Gehyra lazelli facts for kids
Quick facts for kidsGehyra lazelli
The species varies in color from a dull brown to a grey brown, speckled with white spots in a variegated appearance, somewhat resembling patches of lichen on exposed rock. It's variegated appearance also acts as a form of camouflage from predators such as birds, blending in with surfaces of exposed rock and leaf litter. The body is rather flat, accompanied by a slender tail and homogeneous scales across the species body. A key identifier of G. lazelli is that the species third and fourth toes are free from webbing while the rest of the fingers and toes are webbed together with pads on their surface for grip.
Endemic to Australia, the distribution of G. lazelli extends from central and Western New South Wales, to The Nullabor plain in South Australia. Sightings close to the North West Victorian border lead to speculation the species distribution extends into the fringes of semi arid Victoria.
Habitat and diet
The species is commonly found sunning itself on exposed rock or hiding in between crevices in rocky outcrops and stony hills. It can also be found underneath thick bark or fallen logs and forages for food at night in these rocky areas. The species relies on these outcrops as a source of energy, food and protection from predators such as birds. A majority of lizards feed on animal protein and are generalist in nature, meaning they are not fussy eaters. G. lazelli is no exception, feeding on small arthropods up to as big as it can fit inside its mouth.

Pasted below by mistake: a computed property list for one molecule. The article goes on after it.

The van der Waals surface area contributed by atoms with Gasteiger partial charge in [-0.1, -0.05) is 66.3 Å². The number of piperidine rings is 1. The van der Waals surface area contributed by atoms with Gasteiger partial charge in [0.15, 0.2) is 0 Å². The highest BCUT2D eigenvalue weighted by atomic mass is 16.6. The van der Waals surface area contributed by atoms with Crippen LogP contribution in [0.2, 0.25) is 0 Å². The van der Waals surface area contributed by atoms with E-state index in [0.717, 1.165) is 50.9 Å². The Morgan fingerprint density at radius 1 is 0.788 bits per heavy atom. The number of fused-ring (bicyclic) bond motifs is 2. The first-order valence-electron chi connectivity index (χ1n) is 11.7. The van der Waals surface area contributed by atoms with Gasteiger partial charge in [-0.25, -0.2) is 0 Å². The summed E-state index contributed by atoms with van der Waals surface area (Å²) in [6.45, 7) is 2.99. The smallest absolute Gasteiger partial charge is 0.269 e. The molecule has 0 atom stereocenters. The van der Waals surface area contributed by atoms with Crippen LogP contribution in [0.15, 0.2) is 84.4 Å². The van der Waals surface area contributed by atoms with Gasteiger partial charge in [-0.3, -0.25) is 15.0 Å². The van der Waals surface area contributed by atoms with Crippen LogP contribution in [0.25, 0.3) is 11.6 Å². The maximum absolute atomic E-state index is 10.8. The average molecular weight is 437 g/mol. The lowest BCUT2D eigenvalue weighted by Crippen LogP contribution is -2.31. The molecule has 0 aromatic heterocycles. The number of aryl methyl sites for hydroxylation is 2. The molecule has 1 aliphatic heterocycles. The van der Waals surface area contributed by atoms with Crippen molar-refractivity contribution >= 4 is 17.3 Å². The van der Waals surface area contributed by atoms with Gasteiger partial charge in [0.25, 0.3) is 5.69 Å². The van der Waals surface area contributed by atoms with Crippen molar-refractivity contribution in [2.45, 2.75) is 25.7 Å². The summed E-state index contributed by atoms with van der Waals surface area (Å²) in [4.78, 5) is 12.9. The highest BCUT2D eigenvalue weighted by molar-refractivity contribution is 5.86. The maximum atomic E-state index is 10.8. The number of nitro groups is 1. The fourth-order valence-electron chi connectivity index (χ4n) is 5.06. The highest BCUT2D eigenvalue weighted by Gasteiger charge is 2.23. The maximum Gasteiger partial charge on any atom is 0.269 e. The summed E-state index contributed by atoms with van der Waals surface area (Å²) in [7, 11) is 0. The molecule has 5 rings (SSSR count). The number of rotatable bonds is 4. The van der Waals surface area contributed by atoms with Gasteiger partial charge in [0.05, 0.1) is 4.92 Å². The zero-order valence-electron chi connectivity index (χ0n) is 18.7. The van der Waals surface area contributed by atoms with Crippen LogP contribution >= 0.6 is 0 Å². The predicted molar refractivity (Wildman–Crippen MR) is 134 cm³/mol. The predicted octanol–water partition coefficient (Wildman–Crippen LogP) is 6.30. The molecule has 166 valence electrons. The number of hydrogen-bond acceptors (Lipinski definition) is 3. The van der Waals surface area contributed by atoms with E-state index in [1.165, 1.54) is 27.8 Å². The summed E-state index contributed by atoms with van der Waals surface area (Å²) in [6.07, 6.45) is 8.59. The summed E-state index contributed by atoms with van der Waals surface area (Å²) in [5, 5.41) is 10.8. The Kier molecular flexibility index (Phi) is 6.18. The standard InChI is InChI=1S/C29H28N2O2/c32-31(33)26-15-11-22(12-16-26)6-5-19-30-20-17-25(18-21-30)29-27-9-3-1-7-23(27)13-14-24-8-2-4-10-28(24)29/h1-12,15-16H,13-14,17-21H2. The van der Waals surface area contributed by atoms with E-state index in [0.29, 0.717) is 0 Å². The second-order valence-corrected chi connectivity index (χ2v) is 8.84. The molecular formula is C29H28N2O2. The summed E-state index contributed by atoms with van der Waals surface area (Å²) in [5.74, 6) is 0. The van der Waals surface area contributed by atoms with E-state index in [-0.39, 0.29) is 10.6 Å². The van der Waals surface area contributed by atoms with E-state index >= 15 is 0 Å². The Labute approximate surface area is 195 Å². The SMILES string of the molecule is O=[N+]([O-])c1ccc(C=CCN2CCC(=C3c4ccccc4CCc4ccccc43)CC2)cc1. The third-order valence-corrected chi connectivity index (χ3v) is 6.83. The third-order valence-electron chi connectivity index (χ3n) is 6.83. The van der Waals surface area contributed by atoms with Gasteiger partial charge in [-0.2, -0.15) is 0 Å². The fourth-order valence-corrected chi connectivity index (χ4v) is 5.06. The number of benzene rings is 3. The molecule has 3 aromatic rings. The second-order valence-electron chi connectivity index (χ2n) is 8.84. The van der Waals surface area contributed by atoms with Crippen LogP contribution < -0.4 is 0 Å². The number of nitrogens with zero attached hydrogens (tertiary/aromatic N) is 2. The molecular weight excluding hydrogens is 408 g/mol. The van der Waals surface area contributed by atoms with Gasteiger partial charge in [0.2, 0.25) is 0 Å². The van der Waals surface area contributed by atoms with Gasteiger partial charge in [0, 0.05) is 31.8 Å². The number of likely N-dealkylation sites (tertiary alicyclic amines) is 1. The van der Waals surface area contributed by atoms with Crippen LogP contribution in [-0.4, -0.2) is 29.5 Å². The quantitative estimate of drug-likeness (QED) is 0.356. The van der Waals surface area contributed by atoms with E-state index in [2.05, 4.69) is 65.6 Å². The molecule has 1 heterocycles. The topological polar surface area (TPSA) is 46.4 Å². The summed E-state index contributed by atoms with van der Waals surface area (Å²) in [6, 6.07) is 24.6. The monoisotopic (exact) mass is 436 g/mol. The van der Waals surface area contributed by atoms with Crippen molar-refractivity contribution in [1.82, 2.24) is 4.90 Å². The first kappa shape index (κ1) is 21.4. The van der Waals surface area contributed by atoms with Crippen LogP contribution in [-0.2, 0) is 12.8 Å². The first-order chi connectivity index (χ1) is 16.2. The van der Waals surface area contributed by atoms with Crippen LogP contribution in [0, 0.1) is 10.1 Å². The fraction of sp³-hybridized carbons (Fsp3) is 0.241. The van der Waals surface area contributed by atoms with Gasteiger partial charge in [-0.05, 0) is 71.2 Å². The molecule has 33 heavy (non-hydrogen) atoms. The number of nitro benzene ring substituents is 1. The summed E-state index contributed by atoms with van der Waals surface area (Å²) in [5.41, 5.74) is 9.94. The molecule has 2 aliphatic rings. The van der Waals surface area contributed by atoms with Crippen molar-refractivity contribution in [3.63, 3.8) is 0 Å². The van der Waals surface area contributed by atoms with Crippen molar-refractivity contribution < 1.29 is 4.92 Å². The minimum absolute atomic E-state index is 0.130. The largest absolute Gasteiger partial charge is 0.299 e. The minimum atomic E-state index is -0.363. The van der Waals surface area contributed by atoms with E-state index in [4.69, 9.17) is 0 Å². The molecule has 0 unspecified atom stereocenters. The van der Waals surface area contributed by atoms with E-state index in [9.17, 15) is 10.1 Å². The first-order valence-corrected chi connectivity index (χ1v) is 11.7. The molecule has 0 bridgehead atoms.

The genus Gehyra which G. lazelli belongs to consists of 44 different Australian species occurring across much of arid, semi arid and tropical Northern Australia. The most common and widespread of the genera is Gehyra variegata (Tree Dtella) which occurs across most of Australia. Unfortunately due to habitat decline from extensive land clearing of Australia's interior woodlands, the species habitat is becoming more fragmented. Being a reptile the species reproduces oviparously, meaning that it lays eggs that hatch live young. The species like most geckos have a clutch size of two and have been observed laying eggs in communal nests with the same or similar species of gecko. In cooler areas, some species of lizard use viviparity to bear young as the cooler temperatures limit the success of oviparity.
Currently the species is listed under least concern on the IUCN global list of threatened species and is protected in Australia under the Environment Protection and Biodiversity Conservation Act (1999).
Gehyra lazelli Facts for Kids. Kiddle Encyclopedia.